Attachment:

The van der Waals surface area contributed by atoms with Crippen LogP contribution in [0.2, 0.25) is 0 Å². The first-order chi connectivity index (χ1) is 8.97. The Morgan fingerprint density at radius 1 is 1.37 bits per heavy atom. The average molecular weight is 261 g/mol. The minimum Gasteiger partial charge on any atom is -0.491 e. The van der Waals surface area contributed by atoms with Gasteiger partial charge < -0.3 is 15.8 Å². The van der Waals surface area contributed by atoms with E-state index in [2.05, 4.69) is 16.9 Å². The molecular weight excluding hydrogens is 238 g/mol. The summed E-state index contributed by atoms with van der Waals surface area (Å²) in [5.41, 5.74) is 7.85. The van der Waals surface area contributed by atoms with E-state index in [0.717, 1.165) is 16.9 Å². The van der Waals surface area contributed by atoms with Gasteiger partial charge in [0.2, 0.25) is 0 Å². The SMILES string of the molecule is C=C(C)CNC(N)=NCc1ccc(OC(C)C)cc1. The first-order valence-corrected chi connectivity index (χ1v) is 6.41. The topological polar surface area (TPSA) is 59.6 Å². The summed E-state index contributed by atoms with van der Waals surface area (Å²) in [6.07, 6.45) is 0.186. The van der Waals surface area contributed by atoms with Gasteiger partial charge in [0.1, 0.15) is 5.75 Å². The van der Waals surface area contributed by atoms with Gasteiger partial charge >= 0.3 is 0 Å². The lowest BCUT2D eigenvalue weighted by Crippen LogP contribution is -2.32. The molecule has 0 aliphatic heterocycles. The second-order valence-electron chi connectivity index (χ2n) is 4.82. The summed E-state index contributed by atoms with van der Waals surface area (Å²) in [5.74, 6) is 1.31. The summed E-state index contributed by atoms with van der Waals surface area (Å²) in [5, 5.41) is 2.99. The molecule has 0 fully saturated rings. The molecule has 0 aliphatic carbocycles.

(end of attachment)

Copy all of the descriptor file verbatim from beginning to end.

The van der Waals surface area contributed by atoms with Crippen LogP contribution in [0.2, 0.25) is 0 Å². The first-order chi connectivity index (χ1) is 8.97. The Morgan fingerprint density at radius 1 is 1.37 bits per heavy atom. The average molecular weight is 261 g/mol. The minimum Gasteiger partial charge on any atom is -0.491 e. The van der Waals surface area contributed by atoms with Gasteiger partial charge < -0.3 is 15.8 Å². The van der Waals surface area contributed by atoms with E-state index in [2.05, 4.69) is 16.9 Å². The molecular weight excluding hydrogens is 238 g/mol. The summed E-state index contributed by atoms with van der Waals surface area (Å²) in [5.41, 5.74) is 7.85. The van der Waals surface area contributed by atoms with E-state index in [0.717, 1.165) is 16.9 Å². The van der Waals surface area contributed by atoms with Gasteiger partial charge in [0.2, 0.25) is 0 Å². The SMILES string of the molecule is C=C(C)CNC(N)=NCc1ccc(OC(C)C)cc1. The first-order valence-corrected chi connectivity index (χ1v) is 6.41. The topological polar surface area (TPSA) is 59.6 Å². The summed E-state index contributed by atoms with van der Waals surface area (Å²) in [6.07, 6.45) is 0.186. The van der Waals surface area contributed by atoms with Gasteiger partial charge in [0.1, 0.15) is 5.75 Å². The van der Waals surface area contributed by atoms with Gasteiger partial charge >= 0.3 is 0 Å². The lowest BCUT2D eigenvalue weighted by Crippen LogP contribution is -2.32. The molecule has 0 aliphatic heterocycles. The second-order valence-electron chi connectivity index (χ2n) is 4.82. The summed E-state index contributed by atoms with van der Waals surface area (Å²) in [5.74, 6) is 1.31. The summed E-state index contributed by atoms with van der Waals surface area (Å²) in [5, 5.41) is 2.99. The molecule has 0 fully saturated rings. The molecule has 0 aliphatic carbocycles.